Upwind Lakes Can Influence the Intensity of Lake-Effect Snowstorms over Downwind Lakes
|David Kristovich - (217) 333-7399, firstname.lastname@example.org|
Lisa Sheppard - (217) 244-7270, email@example.com
CHAMPAIGN, Ill. - Research shows that small lakes even hundreds of miles away can cause lake-effect snows to intensify around the Great Lakes, a phenomenon that may occur more often with climate change, according to David Kristovich, head of the Center for Atmospheric Science at the Illinois State Water Survey, University of Illinois.
When small lakes freeze in the winter, they have little influence over air masses passing by. Yet global warming has been decreasing the amount of time that lakes in North America are ice covered.
Lake-effect snow develops when frigid air blows over warmer lakes. The sudden burst of heat under the cold air causes upward motions, causing moisture from the lakes to condense into clouds. Some fraction of that moisture eventually falls back to the surface as snow.
These types of storms can be very intense, with the potential for dropping several feet of snow. Weather radar has even shown mini-cyclones dropping several inches of snow per hour in small, localized areas.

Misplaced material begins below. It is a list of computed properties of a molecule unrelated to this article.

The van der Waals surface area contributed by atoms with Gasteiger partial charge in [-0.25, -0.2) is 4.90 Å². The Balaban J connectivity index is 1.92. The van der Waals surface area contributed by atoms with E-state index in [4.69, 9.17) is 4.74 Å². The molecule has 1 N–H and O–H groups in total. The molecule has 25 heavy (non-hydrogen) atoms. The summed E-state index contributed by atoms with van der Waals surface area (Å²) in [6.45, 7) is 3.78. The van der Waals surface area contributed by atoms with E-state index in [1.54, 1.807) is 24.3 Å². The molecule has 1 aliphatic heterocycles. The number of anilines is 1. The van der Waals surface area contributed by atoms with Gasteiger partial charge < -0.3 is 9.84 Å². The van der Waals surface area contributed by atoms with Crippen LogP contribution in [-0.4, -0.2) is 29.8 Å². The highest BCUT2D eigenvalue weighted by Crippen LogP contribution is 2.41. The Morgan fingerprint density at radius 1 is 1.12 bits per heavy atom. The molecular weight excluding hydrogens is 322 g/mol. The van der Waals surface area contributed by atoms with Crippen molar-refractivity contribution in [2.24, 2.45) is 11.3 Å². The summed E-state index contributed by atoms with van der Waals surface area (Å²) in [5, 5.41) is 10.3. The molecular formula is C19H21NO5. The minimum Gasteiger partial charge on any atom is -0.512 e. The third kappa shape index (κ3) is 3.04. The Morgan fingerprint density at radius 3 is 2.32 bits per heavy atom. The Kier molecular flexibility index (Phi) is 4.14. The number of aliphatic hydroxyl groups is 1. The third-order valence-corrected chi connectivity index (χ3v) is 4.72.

“This is a particular concern in the northern U.S. and in Canada where small lakes are plentiful, with the potential to affect larger lakes,” Kristovich said. “Unfrozen lakes can produce heavy snow in the area as well as in heavily populated communities surrounding the Great Lakes. With climate change, this may happen more and more.”
Kristovich's research also shows that modification of the air by some of the Great Lakes can affect lake-effect snow over other lakes. Michigan and Huron Lakes, which are upwind of Lakes Erie and Ontario when cold wind blows, distribute heat and moisture into the air, increasing the intensity of snowstorms downwind. In addition, the atmospheric circulations generated by one lake expand over the second lake, producing more snow.
“Recently, we studied cloud and snow bands that stretch across more than one of the Great Lakes,” Kristovich said. “The intensity of the lake-effect snow increased as the air moved from one lake to the next.”
Kristovich is set to begin a National Science Foundation-funded research project in which aircraft will fly over Lake Ontario chasing air bands across the lake and collecting data intended to vastly improve computer models that predict lake-effect snowstorms.
Equations used to describe physical processes in the weather models are only as good as the data available. New data will benefit community residents who live near the Great Lakes with advanced predictions on where snow will fly and how much snow will fall.
The Illinois State Water Survey at the University of Illinois at Urbana-Champaign, a division of the Prairie Research Institute, is the primary agency in Illinois concerned with water and atmospheric resources.